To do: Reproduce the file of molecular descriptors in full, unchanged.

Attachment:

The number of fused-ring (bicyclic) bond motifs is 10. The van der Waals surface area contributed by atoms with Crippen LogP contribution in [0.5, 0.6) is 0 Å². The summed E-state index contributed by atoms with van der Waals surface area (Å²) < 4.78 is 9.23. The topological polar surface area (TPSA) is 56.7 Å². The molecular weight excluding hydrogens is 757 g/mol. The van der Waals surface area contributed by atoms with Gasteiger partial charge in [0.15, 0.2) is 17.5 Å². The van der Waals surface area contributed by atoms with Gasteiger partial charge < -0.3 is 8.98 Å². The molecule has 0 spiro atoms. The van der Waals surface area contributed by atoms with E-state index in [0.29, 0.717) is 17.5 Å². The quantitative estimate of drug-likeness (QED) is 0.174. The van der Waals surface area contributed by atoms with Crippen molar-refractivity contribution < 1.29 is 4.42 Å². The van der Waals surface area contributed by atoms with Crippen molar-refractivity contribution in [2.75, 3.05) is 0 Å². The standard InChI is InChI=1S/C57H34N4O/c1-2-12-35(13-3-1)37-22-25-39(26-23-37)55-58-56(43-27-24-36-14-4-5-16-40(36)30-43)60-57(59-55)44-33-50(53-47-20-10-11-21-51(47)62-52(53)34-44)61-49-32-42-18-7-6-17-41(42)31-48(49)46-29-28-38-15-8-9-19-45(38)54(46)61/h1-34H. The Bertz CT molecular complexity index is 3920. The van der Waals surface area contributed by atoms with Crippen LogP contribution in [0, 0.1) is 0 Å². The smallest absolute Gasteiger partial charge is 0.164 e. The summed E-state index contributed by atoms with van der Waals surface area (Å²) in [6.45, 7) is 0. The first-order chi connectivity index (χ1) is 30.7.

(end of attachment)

The number of fused-ring (bicyclic) bond motifs is 10. The van der Waals surface area contributed by atoms with Crippen LogP contribution in [0.5, 0.6) is 0 Å². The summed E-state index contributed by atoms with van der Waals surface area (Å²) < 4.78 is 9.23. The topological polar surface area (TPSA) is 56.7 Å². The molecular weight excluding hydrogens is 757 g/mol. The van der Waals surface area contributed by atoms with Gasteiger partial charge in [0.15, 0.2) is 17.5 Å². The van der Waals surface area contributed by atoms with Gasteiger partial charge < -0.3 is 8.98 Å². The molecule has 0 spiro atoms. The van der Waals surface area contributed by atoms with E-state index in [0.29, 0.717) is 17.5 Å². The quantitative estimate of drug-likeness (QED) is 0.174. The van der Waals surface area contributed by atoms with Crippen molar-refractivity contribution < 1.29 is 4.42 Å². The van der Waals surface area contributed by atoms with Crippen molar-refractivity contribution in [2.75, 3.05) is 0 Å². The standard InChI is InChI=1S/C57H34N4O/c1-2-12-35(13-3-1)37-22-25-39(26-23-37)55-58-56(43-27-24-36-14-4-5-16-40(36)30-43)60-57(59-55)44-33-50(53-47-20-10-11-21-51(47)62-52(53)34-44)61-49-32-42-18-7-6-17-41(42)31-48(49)46-29-28-38-15-8-9-19-45(38)54(46)61/h1-34H. The Bertz CT molecular complexity index is 3920. The van der Waals surface area contributed by atoms with Crippen LogP contribution in [0, 0.1) is 0 Å². The smallest absolute Gasteiger partial charge is 0.164 e. The summed E-state index contributed by atoms with van der Waals surface area (Å²) in [6.45, 7) is 0. The first-order chi connectivity index (χ1) is 30.7.